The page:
This lays the foundation for free flow of information and paving the way for new services and tools to help prepare for the future. As an example of this trend ASSTO spedale Niguarda in Milan created an AI model Classify COVID-19 and non-COVID-19 patients depending on CT scans and data lakes that collect clinical data.

Open solutions are used to screen inpatients, but have also been developed to identify patients with lung disease and will support epidemiological management of COVID-19 infections over the next few years. ..

  1. Public health to address health inequality and hesitation in vaccination. COVID-19 reveals vulnerabilities in the medical system when providing basic medical services. It hampered some UN Global Development Goals and affected the overall provision of medical services.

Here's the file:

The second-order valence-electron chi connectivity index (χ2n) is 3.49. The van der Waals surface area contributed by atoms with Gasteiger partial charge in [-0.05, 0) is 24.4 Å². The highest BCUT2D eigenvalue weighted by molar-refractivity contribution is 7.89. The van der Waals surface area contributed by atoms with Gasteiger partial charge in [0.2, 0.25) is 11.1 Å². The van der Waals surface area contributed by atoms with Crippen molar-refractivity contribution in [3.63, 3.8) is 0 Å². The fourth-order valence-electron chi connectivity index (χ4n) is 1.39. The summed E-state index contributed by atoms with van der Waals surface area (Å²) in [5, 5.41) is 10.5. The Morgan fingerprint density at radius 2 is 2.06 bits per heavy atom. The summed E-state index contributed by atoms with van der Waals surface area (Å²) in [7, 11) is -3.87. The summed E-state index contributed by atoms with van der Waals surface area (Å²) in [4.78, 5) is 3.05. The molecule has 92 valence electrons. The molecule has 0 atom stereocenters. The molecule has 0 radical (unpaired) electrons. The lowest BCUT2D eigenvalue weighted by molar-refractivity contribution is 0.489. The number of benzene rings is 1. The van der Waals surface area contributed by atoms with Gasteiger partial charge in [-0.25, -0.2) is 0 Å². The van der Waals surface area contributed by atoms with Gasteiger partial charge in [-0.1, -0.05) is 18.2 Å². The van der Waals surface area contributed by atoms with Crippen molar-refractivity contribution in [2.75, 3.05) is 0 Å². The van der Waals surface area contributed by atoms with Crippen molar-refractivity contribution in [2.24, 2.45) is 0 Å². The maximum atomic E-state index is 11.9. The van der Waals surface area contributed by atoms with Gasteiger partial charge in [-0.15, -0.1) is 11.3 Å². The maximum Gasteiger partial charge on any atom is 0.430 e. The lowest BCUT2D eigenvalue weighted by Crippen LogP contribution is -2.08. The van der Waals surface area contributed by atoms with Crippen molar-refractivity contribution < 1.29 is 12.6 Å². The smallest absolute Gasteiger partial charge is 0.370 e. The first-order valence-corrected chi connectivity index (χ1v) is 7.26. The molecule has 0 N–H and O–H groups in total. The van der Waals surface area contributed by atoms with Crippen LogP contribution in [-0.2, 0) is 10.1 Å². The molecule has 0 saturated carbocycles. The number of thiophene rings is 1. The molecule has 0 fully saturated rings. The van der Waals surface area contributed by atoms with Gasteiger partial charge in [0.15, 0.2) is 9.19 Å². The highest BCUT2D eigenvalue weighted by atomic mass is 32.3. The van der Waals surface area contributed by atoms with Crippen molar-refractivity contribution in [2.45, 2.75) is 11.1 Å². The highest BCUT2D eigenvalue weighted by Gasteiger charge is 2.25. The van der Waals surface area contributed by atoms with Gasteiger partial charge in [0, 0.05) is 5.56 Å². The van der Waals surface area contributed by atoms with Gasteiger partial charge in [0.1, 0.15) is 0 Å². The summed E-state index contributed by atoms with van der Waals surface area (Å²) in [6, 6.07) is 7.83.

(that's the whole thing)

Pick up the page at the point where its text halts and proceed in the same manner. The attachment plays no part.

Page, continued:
Governments and public and private sectors involved in public health see the effects of a pandemic as a potential fuel for inequality and inequality. Careful attention to data quality and equality is the key to preventing technology from becoming the first differentiator, and at many levels, organizations are not distorted in favor of short-term interests. Allows you to design truly comprehensive products and services that focus on individual and collective needs. From digital literacy to the willingness to use digital for specific services, social and health needs.